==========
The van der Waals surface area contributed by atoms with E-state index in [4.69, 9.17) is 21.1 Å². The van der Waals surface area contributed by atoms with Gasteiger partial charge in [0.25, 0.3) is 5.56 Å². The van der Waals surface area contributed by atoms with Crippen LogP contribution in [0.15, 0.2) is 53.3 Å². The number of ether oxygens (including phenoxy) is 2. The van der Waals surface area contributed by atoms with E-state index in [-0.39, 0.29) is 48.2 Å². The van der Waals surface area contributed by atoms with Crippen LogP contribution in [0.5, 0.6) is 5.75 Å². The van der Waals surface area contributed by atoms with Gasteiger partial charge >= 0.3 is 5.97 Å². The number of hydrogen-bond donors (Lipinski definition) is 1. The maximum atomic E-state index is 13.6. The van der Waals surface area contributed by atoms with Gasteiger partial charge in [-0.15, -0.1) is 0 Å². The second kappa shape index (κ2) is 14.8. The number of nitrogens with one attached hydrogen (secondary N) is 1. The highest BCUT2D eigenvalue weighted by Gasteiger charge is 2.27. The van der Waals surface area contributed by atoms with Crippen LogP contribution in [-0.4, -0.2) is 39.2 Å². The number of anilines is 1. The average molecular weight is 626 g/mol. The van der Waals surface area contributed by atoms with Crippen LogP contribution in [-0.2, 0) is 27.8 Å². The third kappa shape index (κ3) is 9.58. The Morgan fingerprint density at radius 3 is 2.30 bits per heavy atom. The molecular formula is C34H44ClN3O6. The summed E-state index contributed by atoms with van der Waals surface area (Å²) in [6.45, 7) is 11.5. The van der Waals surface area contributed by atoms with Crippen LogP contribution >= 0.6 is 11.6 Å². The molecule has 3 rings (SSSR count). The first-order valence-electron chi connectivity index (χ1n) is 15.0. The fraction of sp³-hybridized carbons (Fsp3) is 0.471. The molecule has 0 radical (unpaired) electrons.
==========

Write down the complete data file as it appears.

The van der Waals surface area contributed by atoms with E-state index in [4.69, 9.17) is 21.1 Å². The van der Waals surface area contributed by atoms with Gasteiger partial charge in [0.25, 0.3) is 5.56 Å². The van der Waals surface area contributed by atoms with Crippen LogP contribution in [0.15, 0.2) is 53.3 Å². The number of ether oxygens (including phenoxy) is 2. The van der Waals surface area contributed by atoms with E-state index in [-0.39, 0.29) is 48.2 Å². The van der Waals surface area contributed by atoms with Crippen LogP contribution in [0.5, 0.6) is 5.75 Å². The van der Waals surface area contributed by atoms with Gasteiger partial charge >= 0.3 is 5.97 Å². The number of hydrogen-bond donors (Lipinski definition) is 1. The maximum atomic E-state index is 13.6. The van der Waals surface area contributed by atoms with Gasteiger partial charge in [-0.15, -0.1) is 0 Å². The second kappa shape index (κ2) is 14.8. The number of nitrogens with one attached hydrogen (secondary N) is 1. The highest BCUT2D eigenvalue weighted by Gasteiger charge is 2.27. The van der Waals surface area contributed by atoms with Crippen LogP contribution in [-0.4, -0.2) is 39.2 Å². The number of anilines is 1. The average molecular weight is 626 g/mol. The van der Waals surface area contributed by atoms with Crippen LogP contribution in [-0.2, 0) is 27.8 Å². The third kappa shape index (κ3) is 9.58. The Morgan fingerprint density at radius 3 is 2.30 bits per heavy atom. The molecular formula is C34H44ClN3O6. The summed E-state index contributed by atoms with van der Waals surface area (Å²) in [6.45, 7) is 11.5. The van der Waals surface area contributed by atoms with Crippen LogP contribution >= 0.6 is 11.6 Å². The molecule has 3 rings (SSSR count). The first-order valence-electron chi connectivity index (χ1n) is 15.0. The fraction of sp³-hybridized carbons (Fsp3) is 0.471. The molecule has 0 radical (unpaired) electrons.